Flying above an atmospheric river at 45,000 feet

Weather

Natasha Stenbock joined NOAA for an Atmospheric River Reconnaissance Flight

PORTLAND, Ore. (KOIN) — Though “atmospheric river” (AR) may not be a household term, the concept is fairly basic: a corridor of concentrated moisture that sits in the atmosphere. Essentially, an AR is a river in the sky that can help scientists measure how much rain or snow could make landfall at any given time.

AR’s can carry an equivalent of about 25 times the amount of water in the Mississippi River as water vapor, according to the National Oceanic and Atmospheric Administration (NOAA). Strong winds can create extreme rainfall and floods, often stalling over watersheds vulnerable to flooding.

noaa.gov

So to proactively study these large bodies of moisture, NOAA routinely employs what are known as atmospheric river reconnaissance flights. These missions entail a crew flying up into the AR’s and gathering data from the inside of a storm.

“In case people wonder how on earth do you get four feet of snow or five feet of snow in the cascades in one day? How is that possible? Well, it’s because of these rivers of moisture that come all the way from deep in the tropics all the way up to the Pacific Northwest,” said NOAA Flight Director Henning.

KOIN 6 News’ Chief Meteorologist Natasha Stenbock recently hopped aboard a reconnaissance flight up and over the Pacific Ocean and the Aleutian Islands of Alaska — an eight-hour, 4,000-mile journey that all happened at about 600 miles per hour at 45,000 feet!

Dr. Forrest Cannon of UC San Diego’s Scripps Institution of Oceanography said of the Pacific Ocean, “It’s a large expansive region and we really don’t have any other observations other than from satellites that can tell us about where this weather system currently is, how it’s evolving.”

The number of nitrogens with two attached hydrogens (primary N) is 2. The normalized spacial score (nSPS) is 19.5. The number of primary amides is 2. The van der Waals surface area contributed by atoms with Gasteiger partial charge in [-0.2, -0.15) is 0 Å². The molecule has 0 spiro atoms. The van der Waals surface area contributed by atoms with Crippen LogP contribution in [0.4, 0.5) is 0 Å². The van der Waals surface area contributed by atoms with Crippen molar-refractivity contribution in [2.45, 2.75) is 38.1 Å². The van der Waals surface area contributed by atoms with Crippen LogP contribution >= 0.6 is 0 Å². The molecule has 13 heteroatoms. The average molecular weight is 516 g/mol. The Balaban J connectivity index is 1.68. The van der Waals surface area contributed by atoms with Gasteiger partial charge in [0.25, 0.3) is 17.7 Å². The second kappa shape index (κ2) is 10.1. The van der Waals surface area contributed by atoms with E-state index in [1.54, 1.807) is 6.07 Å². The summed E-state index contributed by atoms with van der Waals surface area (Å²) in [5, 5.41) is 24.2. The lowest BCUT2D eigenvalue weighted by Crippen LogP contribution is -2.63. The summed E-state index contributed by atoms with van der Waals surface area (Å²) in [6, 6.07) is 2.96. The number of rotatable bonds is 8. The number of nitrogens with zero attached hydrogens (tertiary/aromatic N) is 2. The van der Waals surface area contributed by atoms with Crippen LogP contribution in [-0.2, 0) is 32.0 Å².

The crew flew on top of the AR and released foot long tubes packed with instruments called “dropsondes,” which measures several characteristics of an AR. The information recorded gets transmitted to the ground, undergoes quality control, and is then ingested into computer models that forecast our weather.

“On its way down, it is collecting temperature, humidity, winds and pressure,” said Dr. Cannon. “And from that, the information can go back into the global scale models.”

These efforts go into the global weather models the KOIN 6 Weather Team uses to bring you the most accurate forecast in the region.

“It could mean the difference between a catastrophic flooding or not necessarily getting anything to be worried about,” said Dr. Cannon.

Follow KOIN 6 for the latest news and weather

App

Download our FREE news and weather apps for iPhone, iPad and Android. You can also follow us on Facebook, Twitter and Instagram, and sign up for our email newsletters.

Copyright 2020 Nexstar Inc. All rights reserved. This material may not be published, broadcast, rewritten, or redistributed.

Twitter News Widget

Trending Stories

Don't Miss

More Don't Miss